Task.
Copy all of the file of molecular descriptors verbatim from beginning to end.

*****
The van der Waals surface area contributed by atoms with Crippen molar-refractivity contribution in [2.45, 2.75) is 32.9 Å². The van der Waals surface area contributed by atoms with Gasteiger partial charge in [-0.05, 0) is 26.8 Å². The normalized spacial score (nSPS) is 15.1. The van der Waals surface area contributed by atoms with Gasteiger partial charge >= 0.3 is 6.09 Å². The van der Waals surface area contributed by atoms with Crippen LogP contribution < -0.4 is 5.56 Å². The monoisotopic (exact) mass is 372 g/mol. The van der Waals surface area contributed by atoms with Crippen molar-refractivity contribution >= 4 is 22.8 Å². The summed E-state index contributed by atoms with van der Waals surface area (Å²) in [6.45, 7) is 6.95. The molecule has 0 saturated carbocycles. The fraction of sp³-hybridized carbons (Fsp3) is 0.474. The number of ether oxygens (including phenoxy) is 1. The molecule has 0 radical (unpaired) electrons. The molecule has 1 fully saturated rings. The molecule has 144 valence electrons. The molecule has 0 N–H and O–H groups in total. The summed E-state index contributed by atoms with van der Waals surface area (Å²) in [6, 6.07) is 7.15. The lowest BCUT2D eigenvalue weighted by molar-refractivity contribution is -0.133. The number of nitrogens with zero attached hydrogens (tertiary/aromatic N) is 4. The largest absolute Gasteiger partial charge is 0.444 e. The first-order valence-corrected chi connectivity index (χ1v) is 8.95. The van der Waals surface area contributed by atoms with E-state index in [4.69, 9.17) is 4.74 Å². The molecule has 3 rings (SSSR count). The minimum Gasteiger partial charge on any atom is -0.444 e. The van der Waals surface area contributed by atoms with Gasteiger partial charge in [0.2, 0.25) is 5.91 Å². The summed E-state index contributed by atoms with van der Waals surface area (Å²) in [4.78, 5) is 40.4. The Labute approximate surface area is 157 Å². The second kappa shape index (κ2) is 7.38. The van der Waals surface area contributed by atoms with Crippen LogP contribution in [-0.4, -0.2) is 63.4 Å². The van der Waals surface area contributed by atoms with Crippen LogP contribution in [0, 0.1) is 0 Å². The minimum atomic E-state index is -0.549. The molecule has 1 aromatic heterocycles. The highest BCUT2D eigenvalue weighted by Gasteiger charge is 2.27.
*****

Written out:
The van der Waals surface area contributed by atoms with Crippen molar-refractivity contribution in [2.45, 2.75) is 32.9 Å². The van der Waals surface area contributed by atoms with Gasteiger partial charge in [-0.05, 0) is 26.8 Å². The normalized spacial score (nSPS) is 15.1. The van der Waals surface area contributed by atoms with Gasteiger partial charge >= 0.3 is 6.09 Å². The van der Waals surface area contributed by atoms with Crippen LogP contribution < -0.4 is 5.56 Å². The monoisotopic (exact) mass is 372 g/mol. The van der Waals surface area contributed by atoms with Crippen molar-refractivity contribution >= 4 is 22.8 Å². The summed E-state index contributed by atoms with van der Waals surface area (Å²) in [6.45, 7) is 6.95. The molecule has 0 saturated carbocycles. The fraction of sp³-hybridized carbons (Fsp3) is 0.474. The number of ether oxygens (including phenoxy) is 1. The molecule has 0 radical (unpaired) electrons. The molecule has 1 fully saturated rings. The molecule has 144 valence electrons. The molecule has 0 N–H and O–H groups in total. The summed E-state index contributed by atoms with van der Waals surface area (Å²) in [6, 6.07) is 7.15. The lowest BCUT2D eigenvalue weighted by molar-refractivity contribution is -0.133. The number of nitrogens with zero attached hydrogens (tertiary/aromatic N) is 4. The largest absolute Gasteiger partial charge is 0.444 e. The first-order valence-corrected chi connectivity index (χ1v) is 8.95. The van der Waals surface area contributed by atoms with E-state index in [4.69, 9.17) is 4.74 Å². The molecule has 3 rings (SSSR count). The minimum Gasteiger partial charge on any atom is -0.444 e. The van der Waals surface area contributed by atoms with Gasteiger partial charge in [0.2, 0.25) is 5.91 Å². The summed E-state index contributed by atoms with van der Waals surface area (Å²) in [4.78, 5) is 40.4. The Labute approximate surface area is 157 Å². The second kappa shape index (κ2) is 7.38. The van der Waals surface area contributed by atoms with Crippen LogP contribution in [-0.4, -0.2) is 63.4 Å². The van der Waals surface area contributed by atoms with Crippen LogP contribution in [0, 0.1) is 0 Å². The minimum atomic E-state index is -0.549. The molecule has 1 aromatic heterocycles. The highest BCUT2D eigenvalue weighted by Gasteiger charge is 2.27.